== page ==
So either I got used to the local way of speaking, or the others have to revise their accents.

Even with the friends I've made, if they say like "jetze" or "Ik denk", that's fine.

But this weekend as I was in Berlin I slept with *5 girls (3 from Cologne) and whilst speaking to those from Cologne they sometimes said something like "je-" instead of "ge-", or maybe it's just me overanalysing.

+ I like when people say that they love my accent. :oops:

*The reason I got to be in a hostel room with 5 girls is because of my name. They thought "Levente" must be a girl.

 (hu) While in Berlin, I heard a tourist family speaking in Hungarian.

The kid turned around and said "Daddy, daddy, the storm's coming!",
to which the dad sarcastically replied "Oh gee... it is".

My best buddy here stated that Hungarian sounds like "cancer".
Or maybe it's a payback for calling him a nazi, I don't know.

Yeah, it's nice to have "Kumpels".

 (en)  (es)

Rock bottom.
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Re: TAC 2015 - Levi (DE, EN, ES, HU, RO)

Postby dEhiN » 2015-09-22, 20:18

Levike wrote: (de)

I feel like the further I get from the Lower Saxony the harder it is to understand people speaking.
So either I gotget used to the local way of speaking, or the others have to revise their accents.

Even with the friends I've made, if they say like "jetze" or "Ik denk", that's fine.

But this weekend as I was in Berlin I slept with *5 girls (3 from Cologne) and whilst speaking to those from Cologne they sometimes said something like "je-" instead of "ge-", or maybe it's just me overanalysing.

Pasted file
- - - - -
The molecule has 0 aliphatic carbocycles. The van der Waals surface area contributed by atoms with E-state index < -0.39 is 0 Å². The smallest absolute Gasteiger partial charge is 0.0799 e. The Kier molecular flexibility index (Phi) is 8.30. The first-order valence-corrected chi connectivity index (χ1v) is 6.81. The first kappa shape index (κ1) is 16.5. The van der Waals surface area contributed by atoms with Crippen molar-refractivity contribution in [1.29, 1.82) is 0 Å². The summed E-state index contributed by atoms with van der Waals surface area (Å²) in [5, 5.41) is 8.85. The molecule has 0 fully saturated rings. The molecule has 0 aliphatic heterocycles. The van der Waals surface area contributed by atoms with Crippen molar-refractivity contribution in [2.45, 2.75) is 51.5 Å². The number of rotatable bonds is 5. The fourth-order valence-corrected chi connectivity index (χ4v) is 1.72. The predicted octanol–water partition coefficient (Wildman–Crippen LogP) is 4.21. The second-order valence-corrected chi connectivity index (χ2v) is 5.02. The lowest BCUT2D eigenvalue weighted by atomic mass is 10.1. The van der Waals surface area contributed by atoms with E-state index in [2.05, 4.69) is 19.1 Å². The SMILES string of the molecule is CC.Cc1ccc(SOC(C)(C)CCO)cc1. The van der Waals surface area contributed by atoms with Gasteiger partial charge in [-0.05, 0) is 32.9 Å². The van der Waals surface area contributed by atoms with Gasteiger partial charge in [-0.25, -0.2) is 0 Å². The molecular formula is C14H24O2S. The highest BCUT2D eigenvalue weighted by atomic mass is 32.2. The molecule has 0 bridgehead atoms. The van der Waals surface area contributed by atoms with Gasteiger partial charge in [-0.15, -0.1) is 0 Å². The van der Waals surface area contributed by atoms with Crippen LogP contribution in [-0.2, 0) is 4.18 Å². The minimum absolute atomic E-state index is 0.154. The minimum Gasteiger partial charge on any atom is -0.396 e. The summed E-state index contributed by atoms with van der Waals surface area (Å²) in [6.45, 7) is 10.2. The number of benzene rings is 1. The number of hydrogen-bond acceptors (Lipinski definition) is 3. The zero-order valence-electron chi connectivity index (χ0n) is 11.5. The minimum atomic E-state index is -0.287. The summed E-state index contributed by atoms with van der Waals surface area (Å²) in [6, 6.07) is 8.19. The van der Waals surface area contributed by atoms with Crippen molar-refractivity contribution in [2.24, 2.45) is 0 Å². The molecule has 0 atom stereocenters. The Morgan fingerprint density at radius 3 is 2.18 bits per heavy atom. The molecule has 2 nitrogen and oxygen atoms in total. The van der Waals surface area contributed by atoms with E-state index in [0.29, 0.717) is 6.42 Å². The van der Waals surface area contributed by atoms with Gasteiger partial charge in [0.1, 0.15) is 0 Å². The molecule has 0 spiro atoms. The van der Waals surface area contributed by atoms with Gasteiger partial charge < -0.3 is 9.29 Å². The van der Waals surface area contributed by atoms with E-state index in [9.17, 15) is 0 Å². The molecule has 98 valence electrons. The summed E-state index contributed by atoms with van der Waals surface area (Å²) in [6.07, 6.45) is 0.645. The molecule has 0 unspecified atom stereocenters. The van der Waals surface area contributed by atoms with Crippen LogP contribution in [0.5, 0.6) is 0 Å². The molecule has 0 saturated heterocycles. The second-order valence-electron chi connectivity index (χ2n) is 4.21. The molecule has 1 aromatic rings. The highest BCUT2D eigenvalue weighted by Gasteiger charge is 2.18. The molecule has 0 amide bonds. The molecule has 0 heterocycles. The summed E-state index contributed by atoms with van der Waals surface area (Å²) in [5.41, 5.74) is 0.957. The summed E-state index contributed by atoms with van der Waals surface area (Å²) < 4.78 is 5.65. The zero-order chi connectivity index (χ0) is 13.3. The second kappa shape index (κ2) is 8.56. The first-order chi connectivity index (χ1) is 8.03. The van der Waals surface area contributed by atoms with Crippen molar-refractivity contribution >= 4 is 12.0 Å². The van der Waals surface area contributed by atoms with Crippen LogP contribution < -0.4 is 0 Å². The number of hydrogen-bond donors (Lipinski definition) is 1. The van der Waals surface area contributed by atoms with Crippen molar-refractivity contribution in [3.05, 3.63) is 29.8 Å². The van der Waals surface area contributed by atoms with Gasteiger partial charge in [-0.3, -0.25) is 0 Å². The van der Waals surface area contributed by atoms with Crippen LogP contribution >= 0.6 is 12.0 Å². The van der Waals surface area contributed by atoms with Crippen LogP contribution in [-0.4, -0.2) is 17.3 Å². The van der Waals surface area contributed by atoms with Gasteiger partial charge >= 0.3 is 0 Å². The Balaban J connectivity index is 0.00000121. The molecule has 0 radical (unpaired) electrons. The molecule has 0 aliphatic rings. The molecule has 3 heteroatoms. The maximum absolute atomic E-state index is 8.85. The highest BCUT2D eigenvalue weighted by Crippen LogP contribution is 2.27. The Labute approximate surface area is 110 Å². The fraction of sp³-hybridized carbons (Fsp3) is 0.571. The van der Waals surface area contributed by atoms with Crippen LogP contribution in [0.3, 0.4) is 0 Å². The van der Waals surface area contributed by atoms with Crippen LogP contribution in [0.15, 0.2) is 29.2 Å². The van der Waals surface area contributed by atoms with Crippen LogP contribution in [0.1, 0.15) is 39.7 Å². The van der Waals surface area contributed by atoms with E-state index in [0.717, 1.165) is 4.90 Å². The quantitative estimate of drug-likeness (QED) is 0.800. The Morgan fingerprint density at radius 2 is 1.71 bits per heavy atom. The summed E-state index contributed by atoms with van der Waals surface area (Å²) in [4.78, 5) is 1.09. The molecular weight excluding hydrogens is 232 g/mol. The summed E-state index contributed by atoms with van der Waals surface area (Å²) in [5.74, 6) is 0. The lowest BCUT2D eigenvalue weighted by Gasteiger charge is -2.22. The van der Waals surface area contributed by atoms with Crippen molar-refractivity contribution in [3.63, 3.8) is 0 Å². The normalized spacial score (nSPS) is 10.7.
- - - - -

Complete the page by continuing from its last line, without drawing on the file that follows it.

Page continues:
+ I like when people say that they love my accent. :oops:

*The reason I got to be in a hostel room with 5 girls is because of my name. They thought "Levente" must be a girl.

:rotfl: Were they surprised when you turned out to not be a girl? (Also you do know what "I slept with 5 girls" connotes, right? Of course if that's what you meant, cool (and maybe kudos?! :P). But if not, you may want to revise that.)

Levike wrote: (hu) While in Berlin, I heard a tourist family speaking in Hungarian.

The kid turned around and said "Daddy, daddy, the storm's coming!",
to which the dad sarcastically replied "Oh gee... it is".

My best buddy here stated that Hungarian sounds like "cancer".
Or maybe it's a payback for calling him a nazi, I don't know.

Yeah, it's nice to have "Kumpels".

Cool, I learned a new German word!

Levike wrote: (en)  (es)

Rock bottom.

Aww, but look at the bright side - there's no bottom below this. So there's nowhere to go but up!
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Re: TAC 2015 - Levi (DE, EN, ES, HU, RO)

Postby Levike » 2015-09-22, 20:30

dEhiN wrote:
Levike wrote:*The reason I got to be in a hostel room with 5 girls is because of my name. They thought "Levente" must be a girl.

:rotfl: Were they surprised when you turned out to not be a girl? (Also you do know what "I slept with 5 girls" connotes, right? Of course if that's what you meant, cool (and maybe kudos?! :P). But if not, you may want to revise that.)

Gosh, I knew I shoud have rephrased that. Wouldn't have minded getting rapped though.

I didn't tell them that they accidentally put me in a girls' room. Why would I.

Aww, but look at the bright side - there's no bottom below this. So there's nowhere to go but up!

Your optimism is astonishing.